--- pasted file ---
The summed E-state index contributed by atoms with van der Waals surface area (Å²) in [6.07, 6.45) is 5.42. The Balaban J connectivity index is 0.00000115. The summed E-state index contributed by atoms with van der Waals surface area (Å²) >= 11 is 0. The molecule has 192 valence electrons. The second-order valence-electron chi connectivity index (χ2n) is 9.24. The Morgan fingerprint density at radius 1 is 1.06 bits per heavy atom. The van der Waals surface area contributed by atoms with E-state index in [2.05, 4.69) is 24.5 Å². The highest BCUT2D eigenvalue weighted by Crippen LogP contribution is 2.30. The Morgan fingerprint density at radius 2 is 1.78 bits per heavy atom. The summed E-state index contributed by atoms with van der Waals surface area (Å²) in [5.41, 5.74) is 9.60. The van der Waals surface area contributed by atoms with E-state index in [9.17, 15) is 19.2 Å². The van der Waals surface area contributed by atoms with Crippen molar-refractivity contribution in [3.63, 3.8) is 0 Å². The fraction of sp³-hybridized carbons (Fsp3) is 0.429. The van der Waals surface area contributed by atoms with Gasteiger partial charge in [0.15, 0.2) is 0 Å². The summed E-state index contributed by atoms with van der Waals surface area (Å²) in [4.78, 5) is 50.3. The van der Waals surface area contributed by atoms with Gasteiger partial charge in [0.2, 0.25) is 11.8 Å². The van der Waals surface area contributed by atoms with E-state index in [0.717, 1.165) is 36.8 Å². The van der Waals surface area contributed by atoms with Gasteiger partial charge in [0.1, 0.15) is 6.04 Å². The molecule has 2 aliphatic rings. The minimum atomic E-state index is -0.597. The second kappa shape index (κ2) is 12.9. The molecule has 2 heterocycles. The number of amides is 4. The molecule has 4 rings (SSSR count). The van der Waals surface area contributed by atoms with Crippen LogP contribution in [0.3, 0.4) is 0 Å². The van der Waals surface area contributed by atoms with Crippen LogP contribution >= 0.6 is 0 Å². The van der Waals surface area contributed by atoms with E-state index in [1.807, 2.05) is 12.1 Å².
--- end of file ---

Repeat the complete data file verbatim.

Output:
The summed E-state index contributed by atoms with van der Waals surface area (Å²) in [6.07, 6.45) is 5.42. The Balaban J connectivity index is 0.00000115. The summed E-state index contributed by atoms with van der Waals surface area (Å²) >= 11 is 0. The molecule has 192 valence electrons. The second-order valence-electron chi connectivity index (χ2n) is 9.24. The Morgan fingerprint density at radius 1 is 1.06 bits per heavy atom. The van der Waals surface area contributed by atoms with E-state index in [2.05, 4.69) is 24.5 Å². The highest BCUT2D eigenvalue weighted by Crippen LogP contribution is 2.30. The Morgan fingerprint density at radius 2 is 1.78 bits per heavy atom. The summed E-state index contributed by atoms with van der Waals surface area (Å²) in [5.41, 5.74) is 9.60. The van der Waals surface area contributed by atoms with E-state index in [9.17, 15) is 19.2 Å². The van der Waals surface area contributed by atoms with Crippen molar-refractivity contribution in [3.63, 3.8) is 0 Å². The fraction of sp³-hybridized carbons (Fsp3) is 0.429. The van der Waals surface area contributed by atoms with Gasteiger partial charge in [0.15, 0.2) is 0 Å². The summed E-state index contributed by atoms with van der Waals surface area (Å²) in [4.78, 5) is 50.3. The van der Waals surface area contributed by atoms with Gasteiger partial charge in [0.2, 0.25) is 11.8 Å². The van der Waals surface area contributed by atoms with E-state index in [0.717, 1.165) is 36.8 Å². The van der Waals surface area contributed by atoms with Gasteiger partial charge in [0.1, 0.15) is 6.04 Å². The molecule has 2 aliphatic rings. The minimum atomic E-state index is -0.597. The second kappa shape index (κ2) is 12.9. The molecule has 2 heterocycles. The number of amides is 4. The molecule has 4 rings (SSSR count). The van der Waals surface area contributed by atoms with Crippen LogP contribution in [0.3, 0.4) is 0 Å². The van der Waals surface area contributed by atoms with Crippen LogP contribution >= 0.6 is 0 Å². The van der Waals surface area contributed by atoms with E-state index in [1.807, 2.05) is 12.1 Å².